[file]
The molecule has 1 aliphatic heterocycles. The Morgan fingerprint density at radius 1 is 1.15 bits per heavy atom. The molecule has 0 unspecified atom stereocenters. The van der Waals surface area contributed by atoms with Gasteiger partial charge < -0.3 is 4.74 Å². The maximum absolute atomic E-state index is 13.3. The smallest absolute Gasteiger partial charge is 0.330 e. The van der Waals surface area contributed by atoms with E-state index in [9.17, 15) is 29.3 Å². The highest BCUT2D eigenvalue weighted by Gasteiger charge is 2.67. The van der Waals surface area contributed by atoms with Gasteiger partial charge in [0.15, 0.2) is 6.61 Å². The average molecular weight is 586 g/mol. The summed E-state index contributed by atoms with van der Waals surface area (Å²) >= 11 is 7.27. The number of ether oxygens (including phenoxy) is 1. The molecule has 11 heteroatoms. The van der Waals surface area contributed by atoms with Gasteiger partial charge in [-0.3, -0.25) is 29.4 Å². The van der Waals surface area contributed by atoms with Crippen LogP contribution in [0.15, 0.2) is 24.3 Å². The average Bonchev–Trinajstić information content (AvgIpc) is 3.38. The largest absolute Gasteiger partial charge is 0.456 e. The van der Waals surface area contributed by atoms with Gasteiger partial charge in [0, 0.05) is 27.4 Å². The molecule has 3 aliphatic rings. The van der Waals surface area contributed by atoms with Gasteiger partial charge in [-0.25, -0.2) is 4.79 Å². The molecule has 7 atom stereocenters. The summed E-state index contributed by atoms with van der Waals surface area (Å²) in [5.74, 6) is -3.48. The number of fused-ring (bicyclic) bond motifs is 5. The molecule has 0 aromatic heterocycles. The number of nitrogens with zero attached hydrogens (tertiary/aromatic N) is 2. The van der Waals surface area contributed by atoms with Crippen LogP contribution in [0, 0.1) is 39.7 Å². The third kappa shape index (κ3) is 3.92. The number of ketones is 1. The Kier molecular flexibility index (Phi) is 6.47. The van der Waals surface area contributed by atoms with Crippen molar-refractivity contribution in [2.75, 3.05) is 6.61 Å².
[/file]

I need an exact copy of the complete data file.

The molecule has 1 aliphatic heterocycles. The Morgan fingerprint density at radius 1 is 1.15 bits per heavy atom. The molecule has 0 unspecified atom stereocenters. The van der Waals surface area contributed by atoms with Gasteiger partial charge < -0.3 is 4.74 Å². The maximum absolute atomic E-state index is 13.3. The smallest absolute Gasteiger partial charge is 0.330 e. The van der Waals surface area contributed by atoms with E-state index in [9.17, 15) is 29.3 Å². The highest BCUT2D eigenvalue weighted by Gasteiger charge is 2.67. The van der Waals surface area contributed by atoms with Gasteiger partial charge in [0.15, 0.2) is 6.61 Å². The average molecular weight is 586 g/mol. The summed E-state index contributed by atoms with van der Waals surface area (Å²) >= 11 is 7.27. The number of ether oxygens (including phenoxy) is 1. The molecule has 11 heteroatoms. The van der Waals surface area contributed by atoms with Gasteiger partial charge in [-0.3, -0.25) is 29.4 Å². The van der Waals surface area contributed by atoms with Crippen LogP contribution in [0.15, 0.2) is 24.3 Å². The average Bonchev–Trinajstić information content (AvgIpc) is 3.38. The largest absolute Gasteiger partial charge is 0.456 e. The van der Waals surface area contributed by atoms with Gasteiger partial charge in [0, 0.05) is 27.4 Å². The molecule has 3 aliphatic rings. The van der Waals surface area contributed by atoms with Gasteiger partial charge in [-0.25, -0.2) is 4.79 Å². The molecule has 7 atom stereocenters. The summed E-state index contributed by atoms with van der Waals surface area (Å²) in [5.74, 6) is -3.48. The number of fused-ring (bicyclic) bond motifs is 5. The molecule has 0 aromatic heterocycles. The number of nitrogens with zero attached hydrogens (tertiary/aromatic N) is 2. The van der Waals surface area contributed by atoms with Crippen LogP contribution in [0, 0.1) is 39.7 Å². The third kappa shape index (κ3) is 3.92. The number of ketones is 1. The Kier molecular flexibility index (Phi) is 6.47. The van der Waals surface area contributed by atoms with Crippen molar-refractivity contribution in [2.75, 3.05) is 6.61 Å².